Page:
But more than a month after taking over this iconic home after a shocking electoral triumph by President Maithripala Sirisena, Prime Minister Ranil Wickremesinghe says he has been kept very busy.
In an interview in his office here Saturday, Mr. Wickremesinghe said he had managed to help reset relations with the United States, India and China and has only just started to grapple with the profound issues of releasing hundreds of political prisoners and handing back thousands of acres of land seized mostly from minority Tamils during this country’s long civil war.
Mr. Wickremesinghe, who was appointed by Mr. Sirisena and took over Temple Trees from the departing President Mahinda Rajapaksa, said his first two weeks in office were taken up by a visit from the pope and the urgent need to produce a budget.
“So it’s only been three weeks,” he said. “We just started.”
That is why he still has only the vaguest idea of how many political prisoners are still in Sri Lanka’s jails and how many acres of land can easily be returned to those from whom they were seized, he said.
A tentative list of prisoners has already been created, he said.
“I just want it to be verified twice over from my end before we say here’s the final list,” Mr. Wickremesinghe said. “We should have it by March. And if there is any secret camps, you can close it down and get these people.”
Tens of thousands went missing during the civil war ending in 2009, including people who were killed in battles as well as those said to have been shot in custody. But there have long been rumors of secret camps holding thousands of detainees, a notion Mr. Wickremesinghe sought to dispel.
“There are a few hundreds, I think, not thousands,” he said. “There are people who are missing whose names are not found anywhere,” which, he said, means they either “are not among the living, or they left the country. That’s all.”
Some Tamil activists have become increasingly unhappy in recent weeks as a result of what they see as delays in releasing prisoners and returning seized lands. The Tamil-dominated Northern Provincial Council unanimously passed a resolution this month seeking an international investigation into accusations of genocide against Tamils during the country’s civil war. The use of the term “genocide” angered many in the new government, and it came just before the United Nations Human Rights Council agreed to delay the release of a report into human rights violations during the war.
In an interview in his Colombo home here Sunday, C. V. Wigneswaran, chief minister of the Tamil-dominated Northern Province, said that he feared that the prime minister had refused to release prisoners because he did not want to anger the Sinhalese majority before parliamentary elections scheduled for this summer.
“I’m talking of a history of not living up to promises in the past,” Mr. Wigneswaran said. “The prime minister wants to play for time because the elections are coming.”
Even without a verified list of prisoners, Mr. Wigneswaran said that dozens who are widely known to be held for political reasons could be released immediately.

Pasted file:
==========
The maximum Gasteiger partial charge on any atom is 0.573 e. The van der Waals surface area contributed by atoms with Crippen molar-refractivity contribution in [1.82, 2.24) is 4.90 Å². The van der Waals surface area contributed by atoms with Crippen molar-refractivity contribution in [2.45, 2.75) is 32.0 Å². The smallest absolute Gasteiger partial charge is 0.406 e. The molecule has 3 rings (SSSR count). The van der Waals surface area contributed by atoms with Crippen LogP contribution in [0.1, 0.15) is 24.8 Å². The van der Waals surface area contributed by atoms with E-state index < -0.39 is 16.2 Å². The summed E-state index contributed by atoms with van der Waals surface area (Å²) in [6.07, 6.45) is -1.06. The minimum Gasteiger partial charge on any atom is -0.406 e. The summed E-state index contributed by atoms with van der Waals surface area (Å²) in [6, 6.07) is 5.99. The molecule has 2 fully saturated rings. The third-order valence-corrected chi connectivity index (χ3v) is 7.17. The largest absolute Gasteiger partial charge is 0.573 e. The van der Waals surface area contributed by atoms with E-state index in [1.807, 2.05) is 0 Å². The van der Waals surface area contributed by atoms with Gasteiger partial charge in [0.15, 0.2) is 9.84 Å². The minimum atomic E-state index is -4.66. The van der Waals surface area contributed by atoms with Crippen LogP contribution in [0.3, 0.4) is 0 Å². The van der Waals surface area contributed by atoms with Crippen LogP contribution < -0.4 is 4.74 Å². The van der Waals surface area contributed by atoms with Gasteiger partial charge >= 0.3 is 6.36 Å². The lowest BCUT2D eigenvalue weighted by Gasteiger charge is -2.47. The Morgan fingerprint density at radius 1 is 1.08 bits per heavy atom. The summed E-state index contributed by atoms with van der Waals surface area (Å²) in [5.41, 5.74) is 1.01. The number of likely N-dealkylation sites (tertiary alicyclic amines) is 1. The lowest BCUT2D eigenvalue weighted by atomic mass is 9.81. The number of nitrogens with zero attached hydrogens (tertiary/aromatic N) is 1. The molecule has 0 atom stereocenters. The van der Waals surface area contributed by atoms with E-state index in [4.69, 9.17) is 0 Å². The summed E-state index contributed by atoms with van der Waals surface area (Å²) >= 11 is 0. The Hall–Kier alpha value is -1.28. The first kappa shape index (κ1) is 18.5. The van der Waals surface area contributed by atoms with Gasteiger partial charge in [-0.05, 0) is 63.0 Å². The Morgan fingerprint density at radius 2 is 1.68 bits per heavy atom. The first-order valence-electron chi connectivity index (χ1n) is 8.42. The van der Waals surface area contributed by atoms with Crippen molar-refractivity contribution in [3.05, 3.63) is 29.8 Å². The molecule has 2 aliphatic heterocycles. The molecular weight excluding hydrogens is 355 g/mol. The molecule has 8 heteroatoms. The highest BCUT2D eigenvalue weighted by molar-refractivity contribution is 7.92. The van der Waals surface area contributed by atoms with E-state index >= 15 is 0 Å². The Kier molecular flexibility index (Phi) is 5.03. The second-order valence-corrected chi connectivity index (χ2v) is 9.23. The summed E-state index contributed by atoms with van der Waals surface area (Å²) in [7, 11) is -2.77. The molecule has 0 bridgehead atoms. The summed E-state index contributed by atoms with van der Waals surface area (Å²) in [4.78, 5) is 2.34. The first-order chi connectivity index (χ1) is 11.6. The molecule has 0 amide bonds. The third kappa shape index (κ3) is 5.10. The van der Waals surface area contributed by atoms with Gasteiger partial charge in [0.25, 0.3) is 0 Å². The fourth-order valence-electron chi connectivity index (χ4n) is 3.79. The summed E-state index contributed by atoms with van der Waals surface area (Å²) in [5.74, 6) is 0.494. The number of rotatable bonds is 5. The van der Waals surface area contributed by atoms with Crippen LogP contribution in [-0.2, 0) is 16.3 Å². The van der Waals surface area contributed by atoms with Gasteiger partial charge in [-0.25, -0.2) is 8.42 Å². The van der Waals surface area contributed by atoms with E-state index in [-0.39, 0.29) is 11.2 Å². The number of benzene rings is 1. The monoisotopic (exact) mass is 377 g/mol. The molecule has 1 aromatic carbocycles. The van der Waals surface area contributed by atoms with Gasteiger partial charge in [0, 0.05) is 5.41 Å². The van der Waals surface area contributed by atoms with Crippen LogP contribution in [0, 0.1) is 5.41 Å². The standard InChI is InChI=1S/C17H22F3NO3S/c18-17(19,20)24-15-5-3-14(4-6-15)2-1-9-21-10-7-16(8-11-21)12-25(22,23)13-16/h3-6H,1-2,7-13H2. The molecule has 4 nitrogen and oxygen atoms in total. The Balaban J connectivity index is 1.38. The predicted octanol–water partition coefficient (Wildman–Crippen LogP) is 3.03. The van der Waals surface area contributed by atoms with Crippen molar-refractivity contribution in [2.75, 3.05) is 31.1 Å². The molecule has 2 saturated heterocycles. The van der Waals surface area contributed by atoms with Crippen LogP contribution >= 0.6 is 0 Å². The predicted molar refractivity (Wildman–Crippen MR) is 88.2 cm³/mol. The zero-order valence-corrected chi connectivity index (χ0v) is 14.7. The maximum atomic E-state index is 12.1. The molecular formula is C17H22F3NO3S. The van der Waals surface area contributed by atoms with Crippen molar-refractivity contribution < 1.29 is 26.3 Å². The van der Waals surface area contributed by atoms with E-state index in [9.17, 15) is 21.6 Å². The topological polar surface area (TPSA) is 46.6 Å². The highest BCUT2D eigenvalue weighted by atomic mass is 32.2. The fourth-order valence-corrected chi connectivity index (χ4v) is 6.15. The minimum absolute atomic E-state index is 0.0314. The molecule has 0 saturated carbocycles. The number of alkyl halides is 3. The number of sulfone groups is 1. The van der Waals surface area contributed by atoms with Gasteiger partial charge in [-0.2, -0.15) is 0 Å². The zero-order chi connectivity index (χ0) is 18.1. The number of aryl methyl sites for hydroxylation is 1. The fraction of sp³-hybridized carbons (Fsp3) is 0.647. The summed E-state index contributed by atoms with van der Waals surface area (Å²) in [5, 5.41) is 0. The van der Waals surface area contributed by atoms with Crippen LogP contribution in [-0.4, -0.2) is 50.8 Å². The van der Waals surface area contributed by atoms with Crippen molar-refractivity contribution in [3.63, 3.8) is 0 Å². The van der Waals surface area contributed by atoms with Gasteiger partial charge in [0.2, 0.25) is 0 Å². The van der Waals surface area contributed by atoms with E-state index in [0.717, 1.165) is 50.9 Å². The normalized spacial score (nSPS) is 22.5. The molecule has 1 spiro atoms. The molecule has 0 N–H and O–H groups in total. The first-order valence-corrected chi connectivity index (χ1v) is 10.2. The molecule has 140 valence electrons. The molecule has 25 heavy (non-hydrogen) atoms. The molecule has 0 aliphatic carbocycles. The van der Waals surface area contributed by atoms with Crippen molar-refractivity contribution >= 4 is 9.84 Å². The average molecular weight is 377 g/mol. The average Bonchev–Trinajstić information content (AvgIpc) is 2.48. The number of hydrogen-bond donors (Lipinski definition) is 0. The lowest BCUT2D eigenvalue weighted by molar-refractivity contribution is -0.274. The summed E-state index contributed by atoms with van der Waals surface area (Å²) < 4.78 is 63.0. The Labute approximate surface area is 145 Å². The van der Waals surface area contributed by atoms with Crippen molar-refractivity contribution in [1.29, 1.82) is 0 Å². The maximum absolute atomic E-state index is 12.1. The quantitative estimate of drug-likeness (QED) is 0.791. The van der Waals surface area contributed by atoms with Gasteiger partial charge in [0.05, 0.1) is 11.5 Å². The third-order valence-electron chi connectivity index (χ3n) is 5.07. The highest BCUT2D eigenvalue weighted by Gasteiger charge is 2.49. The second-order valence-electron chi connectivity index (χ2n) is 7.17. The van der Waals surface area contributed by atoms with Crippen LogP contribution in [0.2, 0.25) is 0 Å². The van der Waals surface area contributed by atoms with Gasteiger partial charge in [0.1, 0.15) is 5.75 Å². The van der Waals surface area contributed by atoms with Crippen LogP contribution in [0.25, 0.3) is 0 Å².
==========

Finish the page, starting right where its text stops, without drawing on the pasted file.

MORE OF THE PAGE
In a separate interview, Foreign Minister Mangala Samaraweera said that frustrations over the delays were understandable. “Nobody seems to know who they are, even those who ought to know,” Mr. Samaraweera said of the prisoners. “The officials themselves may have been too intimidated to ask questions about things they ought to know.”
Mr. Rajapaksa presided over an increasingly authoritarian administration, and its passing has led to a palpable sense of relief among much of Colombo’s elite, including top business leaders. Among the happiest are diplomats and representatives of Western nations with whom the Rajapaksa administration had become combative.
Mr. Wickremesinghe, who has served as prime minister twice before, in the 1990s and early 2000s, pledged to return relations with the West to a far happier state. “When I was prime minister last, we had good relations with the United States, India and China. The Rajapaksa regime destroyed that. They fought with the West. They fell out with India. And they thought that China would be their savior,” he said.
Chinese contractors built roads and expanded ports during the Rajapaksa administration that were funded by massive loans. In moves that enraged Indian defense officials, a Chinese submarine twice paid visits to Colombo, the Sri Lankan capital.
The new government has promised to scrutinize these projects, and Eran Wickramaratne, the deputy minister of highways and investment promotion, said in an interview at his stately home here that his initial review suggested that some were “highly corrupt.” Roads that should have cost less than $1 million per about every half-mile cost more than six times that much, he said.
Much of that money was stolen by members of the previous administration and secreted abroad, Mr. Samaraweera said in an interview in his office in a fading colonial building here.
“We have already located over $2 billion” stashed in foreign accounts, Mr. Samaraweera said. “We are speaking to the World Bank and financial intelligence agencies of several countries about it.”
The excesses of the previous administration included a multimillion-dollar expansion of Temple Trees involving the construction of a 7,000-seat auditorium, three high-tech cabinet meeting rooms and a small kidney-shaped swimming pool.
Mr. Wickremesinghe happily offered tours of the rarely seen home to visiting journalists in hopes of further tarnishing Mr. Rajapaksa, whose supporters held a vast rally last week. Mr. Rajapaksa has been unclear in public statements about whether he will fight in upcoming parliamentary elections or attempt a political comeback of any sort.
Mr. Wickremesinghe was less uncertain about Mr. Rajapaksa’s future.
“I don’t think he’ll contest,” Mr. Wickremesinghe said. “I know him.”